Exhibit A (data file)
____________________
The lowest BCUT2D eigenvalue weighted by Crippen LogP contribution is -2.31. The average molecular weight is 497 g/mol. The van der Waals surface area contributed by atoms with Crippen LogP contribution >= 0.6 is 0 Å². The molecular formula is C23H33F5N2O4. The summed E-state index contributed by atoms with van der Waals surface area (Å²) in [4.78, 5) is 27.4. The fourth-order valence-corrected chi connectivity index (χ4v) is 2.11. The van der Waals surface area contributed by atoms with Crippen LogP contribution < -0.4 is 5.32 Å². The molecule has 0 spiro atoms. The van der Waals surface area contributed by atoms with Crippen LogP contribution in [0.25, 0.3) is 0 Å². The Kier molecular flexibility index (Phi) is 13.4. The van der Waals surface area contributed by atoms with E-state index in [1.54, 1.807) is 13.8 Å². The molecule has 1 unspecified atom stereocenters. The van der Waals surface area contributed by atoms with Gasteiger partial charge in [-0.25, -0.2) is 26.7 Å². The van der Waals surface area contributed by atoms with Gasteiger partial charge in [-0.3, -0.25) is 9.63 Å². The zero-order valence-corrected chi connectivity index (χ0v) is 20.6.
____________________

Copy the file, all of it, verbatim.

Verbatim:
The lowest BCUT2D eigenvalue weighted by Crippen LogP contribution is -2.31. The average molecular weight is 497 g/mol. The van der Waals surface area contributed by atoms with Crippen LogP contribution >= 0.6 is 0 Å². The molecular formula is C23H33F5N2O4. The summed E-state index contributed by atoms with van der Waals surface area (Å²) in [4.78, 5) is 27.4. The fourth-order valence-corrected chi connectivity index (χ4v) is 2.11. The van der Waals surface area contributed by atoms with Crippen LogP contribution < -0.4 is 5.32 Å². The molecule has 0 spiro atoms. The van der Waals surface area contributed by atoms with Crippen LogP contribution in [0.25, 0.3) is 0 Å². The Kier molecular flexibility index (Phi) is 13.4. The van der Waals surface area contributed by atoms with E-state index in [1.54, 1.807) is 13.8 Å². The molecule has 1 unspecified atom stereocenters. The van der Waals surface area contributed by atoms with Gasteiger partial charge in [-0.25, -0.2) is 26.7 Å². The van der Waals surface area contributed by atoms with Gasteiger partial charge in [-0.3, -0.25) is 9.63 Å². The zero-order valence-corrected chi connectivity index (χ0v) is 20.6.